October 24

October 24

Remember When (October 26)

A look back at events in the Columbia Valley from the past 50 years for the week of October 26.

50 years ago: Extensive improvements were underway at the Radium Saw Mill. The improvements included 90 per cent new machinery. At the time , the mill employed around 60 employees.

45 years ago: A proposed centennial library was scrapped in favour of a Lake Dorothy Park. The park was to cost significantly less, and was to encompass three acres of land east of the lake.

40 years ago: The autumn conference of the East Kootenay Recreation Commission was held in Invermere. The conference urged less organization for children’s sports, as at the time they had 7 year-old athletes travelling across the country, “being exploited by competitive parents.”

35 years ago: During a game with the Harlem Clowns at David Thompson Secondary School someone tossed a cherry bomb — a ping-pong ball stuffed with salt-peter, matches and pellets — on to the floor of the gym. No one was hurt, but DTSS principal Dave Harrison offered a $50 reward for information.

32 years ago: Local RCMP nabbed a man wanted in a Vancouver murder of a 4-year-old girl. A Canada-wide warrant had been issued for his arrest, and he was picked up near the CPR tracks following a CPR report that a man was riding a coal train coming from Golden.

25 years ago: Twenty-three cyclists from B.C. and Alberta took part in Panorama’s first annual Cycling Classic. Riders faced 65 km of steep hills in the Windermere Valley in what was only the first stage of the Classic, and followed with a time trial stage and another 65 km stage in the following days.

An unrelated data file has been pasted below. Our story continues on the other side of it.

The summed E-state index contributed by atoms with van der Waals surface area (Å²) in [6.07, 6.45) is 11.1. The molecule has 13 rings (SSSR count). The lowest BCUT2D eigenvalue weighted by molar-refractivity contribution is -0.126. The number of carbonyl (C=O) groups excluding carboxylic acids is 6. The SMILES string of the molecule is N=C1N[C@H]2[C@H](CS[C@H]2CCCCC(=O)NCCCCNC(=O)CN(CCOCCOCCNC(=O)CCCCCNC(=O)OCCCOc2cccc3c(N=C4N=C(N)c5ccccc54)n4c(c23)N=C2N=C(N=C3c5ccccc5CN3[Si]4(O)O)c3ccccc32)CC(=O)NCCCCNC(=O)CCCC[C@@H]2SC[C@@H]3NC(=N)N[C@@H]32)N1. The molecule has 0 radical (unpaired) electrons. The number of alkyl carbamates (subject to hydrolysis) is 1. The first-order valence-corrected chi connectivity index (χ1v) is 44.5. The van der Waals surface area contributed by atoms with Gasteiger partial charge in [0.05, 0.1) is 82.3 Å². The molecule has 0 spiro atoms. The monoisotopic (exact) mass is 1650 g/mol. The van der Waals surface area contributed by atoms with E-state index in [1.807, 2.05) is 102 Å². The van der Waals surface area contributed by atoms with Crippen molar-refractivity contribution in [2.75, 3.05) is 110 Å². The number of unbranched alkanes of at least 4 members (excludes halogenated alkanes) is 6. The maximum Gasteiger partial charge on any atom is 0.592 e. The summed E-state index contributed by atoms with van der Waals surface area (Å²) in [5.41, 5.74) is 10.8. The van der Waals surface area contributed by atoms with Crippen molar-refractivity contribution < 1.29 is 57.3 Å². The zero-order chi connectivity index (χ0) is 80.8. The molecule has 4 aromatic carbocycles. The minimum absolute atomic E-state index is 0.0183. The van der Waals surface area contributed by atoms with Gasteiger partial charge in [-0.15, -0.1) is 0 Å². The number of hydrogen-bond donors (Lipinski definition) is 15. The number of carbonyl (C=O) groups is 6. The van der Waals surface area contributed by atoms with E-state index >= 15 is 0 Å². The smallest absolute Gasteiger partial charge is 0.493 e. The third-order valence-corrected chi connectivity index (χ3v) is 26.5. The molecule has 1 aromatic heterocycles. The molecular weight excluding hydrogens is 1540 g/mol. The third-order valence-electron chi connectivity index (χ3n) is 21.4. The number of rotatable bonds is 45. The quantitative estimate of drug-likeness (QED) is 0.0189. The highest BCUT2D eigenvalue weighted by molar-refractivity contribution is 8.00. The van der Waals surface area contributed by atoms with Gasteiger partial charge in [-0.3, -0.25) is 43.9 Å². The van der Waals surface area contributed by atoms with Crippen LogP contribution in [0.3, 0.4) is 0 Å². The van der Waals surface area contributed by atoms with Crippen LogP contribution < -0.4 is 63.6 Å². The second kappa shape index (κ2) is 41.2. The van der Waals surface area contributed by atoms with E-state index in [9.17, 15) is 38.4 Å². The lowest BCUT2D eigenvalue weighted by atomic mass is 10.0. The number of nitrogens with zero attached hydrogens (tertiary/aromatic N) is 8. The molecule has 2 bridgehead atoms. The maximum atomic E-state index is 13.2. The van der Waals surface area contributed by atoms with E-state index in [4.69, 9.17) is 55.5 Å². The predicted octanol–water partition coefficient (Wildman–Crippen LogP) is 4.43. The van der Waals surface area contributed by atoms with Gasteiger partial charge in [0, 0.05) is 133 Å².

20 years ago: The first deadline regarding the Jumbo Creek Valley was met. However, the outcome of the analysis whether or not the valley should become a ski resort still wouldn’t be known until at least December of that year. Before the call to make the proposals public a new ministry official was required.

15 years ago: Vancouver-based Intrawest Corporation pledged to invest $50 million into Panorama Resort over the following five years. Plans included the building of three new neighbourhoods, a new day lodge, and the $4 million Greywolf Golf Course.

10 years ago: Concerns continued to be raised regarding the proposed Jumbo ski resort. Stan Hagen, Minister of Sustainable Resource management took a tour of the area and told The Valley Echo that, “there would not be a rubber stamp” for Jumbo or any other proposed projects.

5 years ago: Panorama was set to host the World Cup ski season for the first time since 1992. “The return of World Cup racing to the valley is long overdue,” then Panorama Mountain Village vice-president Mark Woodburn said. He said it was a great opportunity to showcase Panorama and Invermere to the world.